Current dementia risk scores have high error rates and limited clinical utility for estimating 10-year risk, according to a study published online June 13 in JAMA Network Open.
Mika Kivimäki, Ph.D., from University College London, and colleagues evaluated the clinical value associated with four widely used dementia risk scores in estimating 10-year dementia risk. The analysis included 465,929 U.K. Biobank participants without dementia at baseline (2006 to 2010) and validation in 4,865 participants of the Whitehall II study, through linked electronic health records.
The researchers found that if the threshold for a positive test result was calibrated to achieve a 5 percent false-positive rate, all four risk scores detected 9 to 16 percent of incident dementia and missed 84 to 91 percent (failure rate). For a model that included age only, the corresponding failure rate was 84 percent.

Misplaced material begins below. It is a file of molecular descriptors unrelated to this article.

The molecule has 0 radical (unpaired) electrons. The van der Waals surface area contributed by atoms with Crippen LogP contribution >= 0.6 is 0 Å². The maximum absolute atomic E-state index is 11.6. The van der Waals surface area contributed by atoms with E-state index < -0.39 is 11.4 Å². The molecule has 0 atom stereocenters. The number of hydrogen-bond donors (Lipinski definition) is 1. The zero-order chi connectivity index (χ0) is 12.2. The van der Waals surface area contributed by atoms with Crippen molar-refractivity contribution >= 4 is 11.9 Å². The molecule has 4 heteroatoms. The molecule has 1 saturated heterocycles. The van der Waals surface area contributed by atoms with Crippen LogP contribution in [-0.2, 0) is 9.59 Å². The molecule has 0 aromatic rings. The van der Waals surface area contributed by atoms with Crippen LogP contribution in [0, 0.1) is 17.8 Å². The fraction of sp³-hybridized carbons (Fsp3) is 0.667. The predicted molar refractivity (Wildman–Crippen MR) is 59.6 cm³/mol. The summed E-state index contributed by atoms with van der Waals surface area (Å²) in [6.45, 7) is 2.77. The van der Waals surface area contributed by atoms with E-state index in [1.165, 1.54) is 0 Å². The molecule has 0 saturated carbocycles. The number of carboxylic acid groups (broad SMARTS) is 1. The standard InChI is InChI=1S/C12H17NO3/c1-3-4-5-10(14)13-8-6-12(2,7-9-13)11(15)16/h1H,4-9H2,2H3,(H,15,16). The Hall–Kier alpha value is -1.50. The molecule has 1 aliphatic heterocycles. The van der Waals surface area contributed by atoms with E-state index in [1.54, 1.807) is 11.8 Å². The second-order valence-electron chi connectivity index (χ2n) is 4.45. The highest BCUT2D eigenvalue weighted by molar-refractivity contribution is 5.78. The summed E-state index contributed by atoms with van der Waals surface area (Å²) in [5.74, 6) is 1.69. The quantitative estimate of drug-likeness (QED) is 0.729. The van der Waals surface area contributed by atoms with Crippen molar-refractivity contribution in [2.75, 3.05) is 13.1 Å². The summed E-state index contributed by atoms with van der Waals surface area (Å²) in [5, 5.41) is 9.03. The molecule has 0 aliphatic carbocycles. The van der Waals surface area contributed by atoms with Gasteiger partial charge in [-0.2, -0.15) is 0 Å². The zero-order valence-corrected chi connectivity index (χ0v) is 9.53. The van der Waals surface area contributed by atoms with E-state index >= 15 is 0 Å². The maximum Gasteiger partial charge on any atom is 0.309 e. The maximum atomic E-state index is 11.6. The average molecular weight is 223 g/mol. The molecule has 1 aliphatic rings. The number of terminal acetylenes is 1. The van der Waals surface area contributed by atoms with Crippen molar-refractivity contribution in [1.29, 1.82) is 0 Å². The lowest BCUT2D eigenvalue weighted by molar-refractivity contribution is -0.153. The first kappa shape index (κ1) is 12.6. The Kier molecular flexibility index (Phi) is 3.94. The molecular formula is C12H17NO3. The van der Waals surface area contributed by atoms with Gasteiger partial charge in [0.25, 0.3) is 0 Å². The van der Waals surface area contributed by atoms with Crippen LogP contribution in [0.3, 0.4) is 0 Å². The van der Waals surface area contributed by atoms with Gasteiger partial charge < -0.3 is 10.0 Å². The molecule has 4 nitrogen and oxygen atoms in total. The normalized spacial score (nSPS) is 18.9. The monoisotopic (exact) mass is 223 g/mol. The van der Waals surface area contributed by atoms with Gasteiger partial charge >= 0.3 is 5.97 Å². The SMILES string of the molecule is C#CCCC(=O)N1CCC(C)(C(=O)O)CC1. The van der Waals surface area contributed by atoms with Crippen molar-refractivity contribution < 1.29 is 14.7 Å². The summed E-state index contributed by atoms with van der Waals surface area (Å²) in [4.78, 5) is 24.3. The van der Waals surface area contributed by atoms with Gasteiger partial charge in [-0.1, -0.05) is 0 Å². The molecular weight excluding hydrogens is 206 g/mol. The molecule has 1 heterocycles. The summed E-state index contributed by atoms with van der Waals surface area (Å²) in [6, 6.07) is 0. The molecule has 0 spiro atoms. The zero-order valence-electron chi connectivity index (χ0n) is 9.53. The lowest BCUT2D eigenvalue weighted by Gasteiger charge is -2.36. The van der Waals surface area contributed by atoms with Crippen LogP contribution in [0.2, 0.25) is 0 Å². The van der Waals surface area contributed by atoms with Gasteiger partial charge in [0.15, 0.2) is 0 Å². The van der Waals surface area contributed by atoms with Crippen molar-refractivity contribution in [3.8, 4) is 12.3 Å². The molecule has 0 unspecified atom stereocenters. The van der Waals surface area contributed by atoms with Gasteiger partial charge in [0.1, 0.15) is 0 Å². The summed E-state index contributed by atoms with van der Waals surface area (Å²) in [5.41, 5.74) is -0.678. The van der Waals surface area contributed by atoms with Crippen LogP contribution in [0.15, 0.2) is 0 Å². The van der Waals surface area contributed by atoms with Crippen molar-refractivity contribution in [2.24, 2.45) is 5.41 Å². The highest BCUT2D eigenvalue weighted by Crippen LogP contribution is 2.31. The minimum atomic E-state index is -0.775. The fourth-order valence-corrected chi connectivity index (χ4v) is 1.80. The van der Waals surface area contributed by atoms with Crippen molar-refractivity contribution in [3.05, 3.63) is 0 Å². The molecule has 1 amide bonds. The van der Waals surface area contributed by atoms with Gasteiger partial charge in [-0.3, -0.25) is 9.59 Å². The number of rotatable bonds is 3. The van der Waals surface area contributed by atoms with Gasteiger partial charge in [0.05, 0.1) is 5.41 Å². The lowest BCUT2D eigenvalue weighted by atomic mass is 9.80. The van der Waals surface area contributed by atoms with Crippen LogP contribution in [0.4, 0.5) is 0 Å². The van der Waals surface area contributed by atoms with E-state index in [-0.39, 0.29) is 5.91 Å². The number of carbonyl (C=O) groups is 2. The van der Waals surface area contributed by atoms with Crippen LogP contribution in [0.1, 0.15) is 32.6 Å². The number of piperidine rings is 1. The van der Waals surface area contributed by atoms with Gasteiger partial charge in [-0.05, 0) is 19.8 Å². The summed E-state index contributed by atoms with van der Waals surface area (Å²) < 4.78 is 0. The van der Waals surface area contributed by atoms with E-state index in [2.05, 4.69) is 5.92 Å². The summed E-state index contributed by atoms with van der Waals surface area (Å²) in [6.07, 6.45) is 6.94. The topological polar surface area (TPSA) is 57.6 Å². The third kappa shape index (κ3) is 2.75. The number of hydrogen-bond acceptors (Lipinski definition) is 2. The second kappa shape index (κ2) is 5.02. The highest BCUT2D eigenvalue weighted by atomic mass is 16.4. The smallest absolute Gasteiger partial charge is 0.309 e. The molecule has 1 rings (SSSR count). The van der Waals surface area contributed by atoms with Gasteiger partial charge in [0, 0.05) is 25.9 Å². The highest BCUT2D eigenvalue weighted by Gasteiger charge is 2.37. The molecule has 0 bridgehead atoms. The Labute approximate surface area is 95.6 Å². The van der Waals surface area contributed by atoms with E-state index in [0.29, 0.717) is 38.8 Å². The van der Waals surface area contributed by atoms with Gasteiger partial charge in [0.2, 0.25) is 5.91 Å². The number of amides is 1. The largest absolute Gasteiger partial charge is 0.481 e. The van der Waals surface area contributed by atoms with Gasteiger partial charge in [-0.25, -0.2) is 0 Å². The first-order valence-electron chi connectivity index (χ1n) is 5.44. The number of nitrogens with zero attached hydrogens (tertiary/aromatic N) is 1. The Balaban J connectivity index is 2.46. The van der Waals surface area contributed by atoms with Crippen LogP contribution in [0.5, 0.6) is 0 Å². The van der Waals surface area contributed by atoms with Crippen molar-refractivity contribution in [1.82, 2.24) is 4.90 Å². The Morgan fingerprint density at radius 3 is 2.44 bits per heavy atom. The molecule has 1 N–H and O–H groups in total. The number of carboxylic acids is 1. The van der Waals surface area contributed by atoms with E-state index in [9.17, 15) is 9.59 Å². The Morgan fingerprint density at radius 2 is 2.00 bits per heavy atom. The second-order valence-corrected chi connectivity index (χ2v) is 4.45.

When calibrated to detect at least half of future incident dementia, the ratio of true to false positives ranged from 1 to 66 for the Cardiovascular Risk Factors, Aging and Dementia (CAIDE) APOE-supplemented clinical score, 1 to 116 for the Australian National University Alzheimer Disease Risk Index (ANU-ADRI), and 1 to 43 for the model using age alone. For the CAIDE clinical version, the C static was 0.66 versus 0.73 for the CAIDE-APOE-supplemented, 0.68 for the Brief Dementia Screening Indicator, 0.59 for ANU-ADRI, and 0.79 for age alone. Similar performance was seen in the Whitehall II study cohort.
“These findings suggest that the scores were of limited value in targeting people for dementia prevention,” the authors write.
Mika Kivimäki et al, Estimating Dementia Risk Using Multifactorial Prediction Models, JAMA Network Open (2023). DOI: 10.1001/jamanetworkopen.2023.18132
JAMA Network Open
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